Magic projected lineup and rotations heading into 2023-24 season

Markelle Fultz, Franz Wagner, Paolo Banchero, Moritz Wagner, Orlando Magic (Photo by Mark Blinch/Getty Images)
Markelle Fultz, Franz Wagner, Paolo Banchero, Moritz Wagner, Orlando Magic (Photo by Mark Blinch/Getty Images) /
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Markelle Fultz (Mandatory Credit: Nathan Ray Seebeck-USA TODAY Sports)
Markelle Fultz (Mandatory Credit: Nathan Ray Seebeck-USA TODAY Sports) /

The Orlando Magic boast a deep and talented core. The team is close to taking the next step, but Jamahl Mosley will have his hands full trying to guide such a young team to the playoffs. 

The Orlando Magic finished last season 34-48, which placed them 13th in the Eastern Conference. Not exactly on the verge of contention. Even so, the Magic continue to trend in the right direction. Few truly terrible teams flashed as much promise and potential as the Magic, who — for brief stretches of time — looked like a burgeoning defensive juggernaut with two bonafide offensive cornerstones.

Now, expectations will trend upward. The Magic have to transition from rebuilding to building eventually. Paolo Banchero and Franz Wagner are stars. The rest of the roster is ripe with quality young players, most of whom play both ends of the floor, and several of whom carry significant star upside in their own right. Another package of lottery picks arrived in June. The fandom’s patience for 30-win seasons will run thin shortly.

Orlando isn’t ready to contend yet, but it’s not like the Magic are wandering aimlessly through oblivion either. The NBA has never faced such an abundance of star power, and with it competitive parody, but few teams can match Orlando’s unique intersection of size and skill. The Magic are huge. Wingspan only gets you so far, but the Magic will be well above-average on the defensive end sooner than later.

The question is, how quickly can the team catch up offensively? It will depend significantly on Banchero’s second-year leap, not to mention further progress from Wagner. Orlando has a gaggle of high-upside guards, none of whom are entirely proven at the NBA level. If one or two of them really pop next season, then the Magic are cooking with grease.

As the 2023-24 campaign dawns, here is what Jamahl Mosley is working with rotationally.

Orlando Magic starting point guard: Markelle Fultz

You will struggle to find a player with a more unique career arc than Markelle Fultz. After years of battling a mysterious shoulder malady known as thoracic outlet syndrome, the former No. 1 pick is finally showing signs of NBA stardom. He may never achieve the heights we all expected coming out of the 2017 NBA Draft, but Fultz was extremely productive for Orlando last season.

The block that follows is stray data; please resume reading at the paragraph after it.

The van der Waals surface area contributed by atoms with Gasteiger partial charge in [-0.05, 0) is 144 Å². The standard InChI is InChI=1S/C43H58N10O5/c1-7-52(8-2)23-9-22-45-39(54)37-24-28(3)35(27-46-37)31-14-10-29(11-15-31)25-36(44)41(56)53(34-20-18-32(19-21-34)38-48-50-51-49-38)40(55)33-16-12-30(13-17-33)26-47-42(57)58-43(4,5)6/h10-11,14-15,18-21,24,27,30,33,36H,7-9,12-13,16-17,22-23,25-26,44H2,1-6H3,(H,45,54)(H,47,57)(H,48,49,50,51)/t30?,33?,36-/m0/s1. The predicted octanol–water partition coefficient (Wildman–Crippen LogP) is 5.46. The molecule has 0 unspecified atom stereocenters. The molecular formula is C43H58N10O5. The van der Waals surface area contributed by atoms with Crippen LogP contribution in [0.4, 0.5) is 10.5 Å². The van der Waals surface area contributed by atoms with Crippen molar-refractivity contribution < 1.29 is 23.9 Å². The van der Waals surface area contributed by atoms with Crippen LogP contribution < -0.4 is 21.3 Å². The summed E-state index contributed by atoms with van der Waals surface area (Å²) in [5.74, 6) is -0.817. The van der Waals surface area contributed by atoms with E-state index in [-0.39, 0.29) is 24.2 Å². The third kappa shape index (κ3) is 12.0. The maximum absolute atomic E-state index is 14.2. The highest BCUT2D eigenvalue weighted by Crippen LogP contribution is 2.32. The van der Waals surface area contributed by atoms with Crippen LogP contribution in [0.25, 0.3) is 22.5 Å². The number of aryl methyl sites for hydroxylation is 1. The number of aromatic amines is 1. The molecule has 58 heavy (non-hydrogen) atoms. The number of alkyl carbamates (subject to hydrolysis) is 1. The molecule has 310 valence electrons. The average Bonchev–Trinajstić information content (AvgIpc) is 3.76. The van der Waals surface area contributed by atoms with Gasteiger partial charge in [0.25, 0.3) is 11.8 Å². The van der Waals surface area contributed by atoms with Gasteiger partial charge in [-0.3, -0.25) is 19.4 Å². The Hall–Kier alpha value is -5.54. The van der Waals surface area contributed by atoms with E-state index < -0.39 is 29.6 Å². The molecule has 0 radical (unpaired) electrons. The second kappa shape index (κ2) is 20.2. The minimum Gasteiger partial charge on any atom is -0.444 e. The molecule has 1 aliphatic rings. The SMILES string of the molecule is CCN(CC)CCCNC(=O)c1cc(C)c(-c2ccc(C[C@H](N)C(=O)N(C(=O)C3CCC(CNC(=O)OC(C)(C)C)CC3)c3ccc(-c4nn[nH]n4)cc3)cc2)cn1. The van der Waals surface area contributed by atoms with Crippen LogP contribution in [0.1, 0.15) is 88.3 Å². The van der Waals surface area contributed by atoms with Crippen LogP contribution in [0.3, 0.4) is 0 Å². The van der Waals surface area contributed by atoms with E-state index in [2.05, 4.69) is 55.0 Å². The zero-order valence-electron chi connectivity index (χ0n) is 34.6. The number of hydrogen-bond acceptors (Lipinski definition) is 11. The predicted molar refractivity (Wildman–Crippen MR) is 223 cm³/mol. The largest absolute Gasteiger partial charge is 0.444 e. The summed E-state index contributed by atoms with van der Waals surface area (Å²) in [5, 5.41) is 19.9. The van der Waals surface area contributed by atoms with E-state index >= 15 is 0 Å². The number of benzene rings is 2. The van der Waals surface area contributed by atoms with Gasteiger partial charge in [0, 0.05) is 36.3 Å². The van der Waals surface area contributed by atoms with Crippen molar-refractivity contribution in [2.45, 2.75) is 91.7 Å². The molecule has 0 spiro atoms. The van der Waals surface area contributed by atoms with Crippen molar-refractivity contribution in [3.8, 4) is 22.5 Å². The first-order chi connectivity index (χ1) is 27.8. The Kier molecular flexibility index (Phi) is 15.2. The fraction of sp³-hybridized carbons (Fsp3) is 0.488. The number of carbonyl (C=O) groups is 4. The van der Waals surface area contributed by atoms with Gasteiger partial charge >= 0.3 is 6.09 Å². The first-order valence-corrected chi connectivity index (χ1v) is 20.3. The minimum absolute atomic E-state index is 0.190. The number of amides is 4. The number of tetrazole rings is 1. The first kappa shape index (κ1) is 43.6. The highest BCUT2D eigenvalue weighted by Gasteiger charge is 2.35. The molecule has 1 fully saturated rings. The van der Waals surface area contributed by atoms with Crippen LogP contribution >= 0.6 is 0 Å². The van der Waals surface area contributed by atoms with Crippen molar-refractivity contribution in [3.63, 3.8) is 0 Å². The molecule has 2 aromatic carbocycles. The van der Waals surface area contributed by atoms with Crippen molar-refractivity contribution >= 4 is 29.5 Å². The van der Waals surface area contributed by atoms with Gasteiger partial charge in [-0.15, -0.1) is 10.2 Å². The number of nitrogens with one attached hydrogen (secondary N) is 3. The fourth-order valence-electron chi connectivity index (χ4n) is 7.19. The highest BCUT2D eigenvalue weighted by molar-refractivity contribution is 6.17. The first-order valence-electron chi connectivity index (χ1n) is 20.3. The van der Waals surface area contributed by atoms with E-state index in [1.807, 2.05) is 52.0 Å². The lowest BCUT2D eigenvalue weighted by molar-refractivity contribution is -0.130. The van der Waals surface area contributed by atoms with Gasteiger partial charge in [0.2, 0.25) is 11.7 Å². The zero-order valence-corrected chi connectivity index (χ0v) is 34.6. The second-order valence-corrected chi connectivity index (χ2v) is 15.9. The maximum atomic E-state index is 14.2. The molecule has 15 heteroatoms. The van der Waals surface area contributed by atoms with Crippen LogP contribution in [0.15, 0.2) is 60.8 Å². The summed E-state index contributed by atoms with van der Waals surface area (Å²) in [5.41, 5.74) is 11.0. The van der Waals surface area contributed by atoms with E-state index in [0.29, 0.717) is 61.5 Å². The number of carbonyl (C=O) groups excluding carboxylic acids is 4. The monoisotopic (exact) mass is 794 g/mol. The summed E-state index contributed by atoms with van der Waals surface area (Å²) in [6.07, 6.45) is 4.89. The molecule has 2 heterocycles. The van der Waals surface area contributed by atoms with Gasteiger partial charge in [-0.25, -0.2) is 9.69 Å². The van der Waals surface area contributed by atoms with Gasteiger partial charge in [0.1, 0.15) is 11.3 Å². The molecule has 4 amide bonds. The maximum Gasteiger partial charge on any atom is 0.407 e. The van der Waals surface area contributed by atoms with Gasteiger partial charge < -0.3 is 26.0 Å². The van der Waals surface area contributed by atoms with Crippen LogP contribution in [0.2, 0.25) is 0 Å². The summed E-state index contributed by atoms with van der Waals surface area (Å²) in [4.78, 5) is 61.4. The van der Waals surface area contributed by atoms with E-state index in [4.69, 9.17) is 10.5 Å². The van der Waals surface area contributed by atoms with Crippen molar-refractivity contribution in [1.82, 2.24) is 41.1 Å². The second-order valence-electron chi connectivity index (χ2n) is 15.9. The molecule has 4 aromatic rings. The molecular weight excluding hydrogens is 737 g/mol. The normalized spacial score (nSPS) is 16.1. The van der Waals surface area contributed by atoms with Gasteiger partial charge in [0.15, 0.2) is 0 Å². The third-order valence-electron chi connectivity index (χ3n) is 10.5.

The 25-year-old averaged 14.0 points and 5.7 assists on .514/.310/.783 splits in 29.6 minutes per game. He appeared in 60 games and started all of them, firmly supplanting Cole Anthony as the team’s lead ball-handler. Still young, there’s time for Fultz to build on last season’s success. The wellspring of talent beneath the surface never faded, only his confidence. Now he’s getting back in the groove.

Fultz’s jumper is probably never reaching its pre-injury form. Once a prolific pull-up shooter with deep range, Fultz averaged only 1.5 three-point attempts per game last season. That’s far and away the best number of his career and his progress should be celebrated, but he’s not a 3-point threat. Instead, Fultz has learned to weaponize his slithery handles and feather-soft touch to pick apart defenses with his in-between game. Fultz has the mid-range jumper down pat, and he’s a brilliant rim finisher due to his impressive length and body control.

Even when defenders sag off, Fultz is comfortable charging downhill and collapsing the defense to create for teammates. His eye for playmaking was never in doubt and he’s going to continue setting the table effectively and efficiently (only 2.3 turnovers to 5.7 assists).

Fultz can also smother guards at the point of attack and wreak havoc in passing lanes with his 6-foot-9 wingspan. He’s a genuine two-way player and, for now, the clear best guard on the Magic roster. Given all that he has been through, that is a triumphant statement — and Orlando should continue to have faith in Fultz’s development.

Primary backup point guard: Anthony Black

The Magic will eventually have to make a decision about all the young guards on the roster. There are too many; it’s impossible properly invest in the development of each one. Anthony Black, the No. 6 pick in June’s NBA Draft, takes the mantle of backup point guard. Black is more connector than lead guard, but he’s a consistent source of rim pressure and his focus is on creating for teammates. Plus, he’s not a great fit with Fultz, so he will probably see the bulk of his minutes when Fultz hits the bench.

Black’s lack of a reliable 3-point shot was the big concern coming out of Arkansas. It made him a bit of an odd pick for the Magic, who have plenty of shot-creators and defenders, but who desperately lack shooters. Even so, Black is a top-shelf perimeter defender at 6-foot-6 and he’s one of the smartest teenagers in the game. He processes the game quickly and makes a point to keep the ball popping, which will promote a more fluid offense.

The Magic love tall, versatile athletes. Black made all the sense in the world from that perspective. He’s the ultimate Magic prospect and Orlando will hope the 3-point shot comes along enough for him to regularly share the floor with Fultz. If not, that particular source of roster conflict could define the next couple of seasons.

Other players who could receive minutes at point guard: Cole Anthony, Jalen Suggs